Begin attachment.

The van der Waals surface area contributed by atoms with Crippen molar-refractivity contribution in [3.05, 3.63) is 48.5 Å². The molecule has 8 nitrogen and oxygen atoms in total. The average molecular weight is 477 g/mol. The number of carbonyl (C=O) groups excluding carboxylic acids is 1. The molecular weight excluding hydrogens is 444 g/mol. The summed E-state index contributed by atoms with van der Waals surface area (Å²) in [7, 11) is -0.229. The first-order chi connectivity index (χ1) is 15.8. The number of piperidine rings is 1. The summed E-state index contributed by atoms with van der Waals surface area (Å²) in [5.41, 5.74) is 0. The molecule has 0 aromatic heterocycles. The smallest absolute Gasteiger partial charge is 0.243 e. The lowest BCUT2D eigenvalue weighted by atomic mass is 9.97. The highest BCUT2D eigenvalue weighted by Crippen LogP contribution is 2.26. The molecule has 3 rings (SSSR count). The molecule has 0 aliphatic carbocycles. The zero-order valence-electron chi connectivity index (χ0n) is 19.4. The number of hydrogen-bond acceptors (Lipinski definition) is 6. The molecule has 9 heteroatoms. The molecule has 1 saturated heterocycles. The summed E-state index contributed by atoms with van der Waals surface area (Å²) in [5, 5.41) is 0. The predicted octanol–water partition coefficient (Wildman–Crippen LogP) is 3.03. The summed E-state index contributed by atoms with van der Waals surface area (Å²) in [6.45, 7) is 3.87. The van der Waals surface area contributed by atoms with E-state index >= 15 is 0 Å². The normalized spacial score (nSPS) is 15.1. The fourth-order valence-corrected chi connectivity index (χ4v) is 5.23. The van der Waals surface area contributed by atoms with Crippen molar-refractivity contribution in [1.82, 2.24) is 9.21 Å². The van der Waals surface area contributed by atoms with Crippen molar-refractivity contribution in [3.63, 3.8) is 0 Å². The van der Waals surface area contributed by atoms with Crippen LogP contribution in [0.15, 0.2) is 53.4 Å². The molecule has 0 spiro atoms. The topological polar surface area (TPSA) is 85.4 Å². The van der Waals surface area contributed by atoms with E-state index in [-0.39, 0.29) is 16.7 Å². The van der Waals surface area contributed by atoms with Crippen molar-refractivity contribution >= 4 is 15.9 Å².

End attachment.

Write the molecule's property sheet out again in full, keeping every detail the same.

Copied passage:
The van der Waals surface area contributed by atoms with Crippen molar-refractivity contribution in [3.05, 3.63) is 48.5 Å². The molecule has 8 nitrogen and oxygen atoms in total. The average molecular weight is 477 g/mol. The number of carbonyl (C=O) groups excluding carboxylic acids is 1. The molecular weight excluding hydrogens is 444 g/mol. The summed E-state index contributed by atoms with van der Waals surface area (Å²) in [7, 11) is -0.229. The first-order chi connectivity index (χ1) is 15.8. The number of piperidine rings is 1. The summed E-state index contributed by atoms with van der Waals surface area (Å²) in [5.41, 5.74) is 0. The molecule has 0 aromatic heterocycles. The smallest absolute Gasteiger partial charge is 0.243 e. The lowest BCUT2D eigenvalue weighted by atomic mass is 9.97. The highest BCUT2D eigenvalue weighted by Crippen LogP contribution is 2.26. The molecule has 3 rings (SSSR count). The molecule has 0 aliphatic carbocycles. The zero-order valence-electron chi connectivity index (χ0n) is 19.4. The number of hydrogen-bond acceptors (Lipinski definition) is 6. The molecule has 9 heteroatoms. The molecule has 1 saturated heterocycles. The summed E-state index contributed by atoms with van der Waals surface area (Å²) in [5, 5.41) is 0. The predicted octanol–water partition coefficient (Wildman–Crippen LogP) is 3.03. The summed E-state index contributed by atoms with van der Waals surface area (Å²) in [6.45, 7) is 3.87. The van der Waals surface area contributed by atoms with E-state index >= 15 is 0 Å². The normalized spacial score (nSPS) is 15.1. The fourth-order valence-corrected chi connectivity index (χ4v) is 5.23. The van der Waals surface area contributed by atoms with Crippen molar-refractivity contribution in [1.82, 2.24) is 9.21 Å². The van der Waals surface area contributed by atoms with Crippen molar-refractivity contribution in [3.63, 3.8) is 0 Å². The van der Waals surface area contributed by atoms with Crippen LogP contribution in [0.15, 0.2) is 53.4 Å². The molecule has 0 spiro atoms. The topological polar surface area (TPSA) is 85.4 Å². The van der Waals surface area contributed by atoms with E-state index in [-0.39, 0.29) is 16.7 Å². The van der Waals surface area contributed by atoms with Crippen molar-refractivity contribution >= 4 is 15.9 Å².